Protecting the skies over the Super Bowl

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HOPKINS, S.c. (WRDW/WAGT) -- The Federal Aviation Administration (FAA) will enforce a temporary flight restriction zone around Mercedes-Benz Stadium for the big game on Sunday. McEntire Joint National Guard Base held a media day earlier this week to showcase how an Aerospace Alert Control Unit prepares for these big events.

This is part of the North American Aerospace Defense Command's (NORAD) routine training that involves multiple agencies at the local, state and federal level.

This particle exercise involved multiple F-16s from the South Carolina Air National Guard intercepting a Cessna 182 flown by the Civil Air Patrol.

“You know when we clean off the wings and do some dog fighting it can sustain a 9-G turn, which is not so great on your neck and back, but the airplane will definitely turn on a dime, which is probably the coolest thing about it,” says Jeff Beckham, an F-16 pilot and director of alert operations at McEntire JNGB.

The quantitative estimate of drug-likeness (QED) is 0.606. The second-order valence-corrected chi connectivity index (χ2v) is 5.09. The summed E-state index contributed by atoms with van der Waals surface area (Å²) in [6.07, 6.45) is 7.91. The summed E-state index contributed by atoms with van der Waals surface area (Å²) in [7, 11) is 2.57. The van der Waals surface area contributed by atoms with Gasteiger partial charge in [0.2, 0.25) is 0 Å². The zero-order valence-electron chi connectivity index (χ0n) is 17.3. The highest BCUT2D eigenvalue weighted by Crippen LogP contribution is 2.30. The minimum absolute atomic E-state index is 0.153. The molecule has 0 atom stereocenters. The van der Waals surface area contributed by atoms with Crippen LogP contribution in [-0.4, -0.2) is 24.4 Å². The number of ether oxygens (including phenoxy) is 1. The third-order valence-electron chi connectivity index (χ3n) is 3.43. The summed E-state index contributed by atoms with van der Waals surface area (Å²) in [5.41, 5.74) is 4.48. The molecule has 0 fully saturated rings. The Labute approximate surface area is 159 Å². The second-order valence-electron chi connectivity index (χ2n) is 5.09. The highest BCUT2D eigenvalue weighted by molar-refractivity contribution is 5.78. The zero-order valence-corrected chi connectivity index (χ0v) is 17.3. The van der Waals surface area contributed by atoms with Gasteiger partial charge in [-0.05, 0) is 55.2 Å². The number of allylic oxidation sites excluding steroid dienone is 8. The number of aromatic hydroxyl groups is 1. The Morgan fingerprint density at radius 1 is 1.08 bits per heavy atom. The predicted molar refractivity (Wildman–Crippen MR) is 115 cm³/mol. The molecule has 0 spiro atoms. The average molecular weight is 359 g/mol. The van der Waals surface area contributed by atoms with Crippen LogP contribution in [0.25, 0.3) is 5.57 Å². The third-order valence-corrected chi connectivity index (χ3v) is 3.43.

A KC-135 flown by the Tennessee Air National Guard was also involved to practice aerial refueling missions with the F-16s.

Tech Sergeant Andrew Webber, a boom operator on the KC-135, explained the process and says they, “want them to be at a certain position called the envelope. We have parameters that we have set so if they get outside of that envelope we disconnect and try it again. So they'll move back to 50 feet and we'll connect to them”.

Major Craig Henry, a KC-135 pilot and weapons officer, emphasized the synergy of multiple branches and agencies involved in the process saying, “all of those people have a huge cog in the wheel and we're just another one of those cogs to keep this machine rolling and keeping the friendly skies of America protected”.

These agencies protect the skies across North America 24-7-365.

For security purposes, the specific units chosen for Sunday's mission over Atlanta have not been released.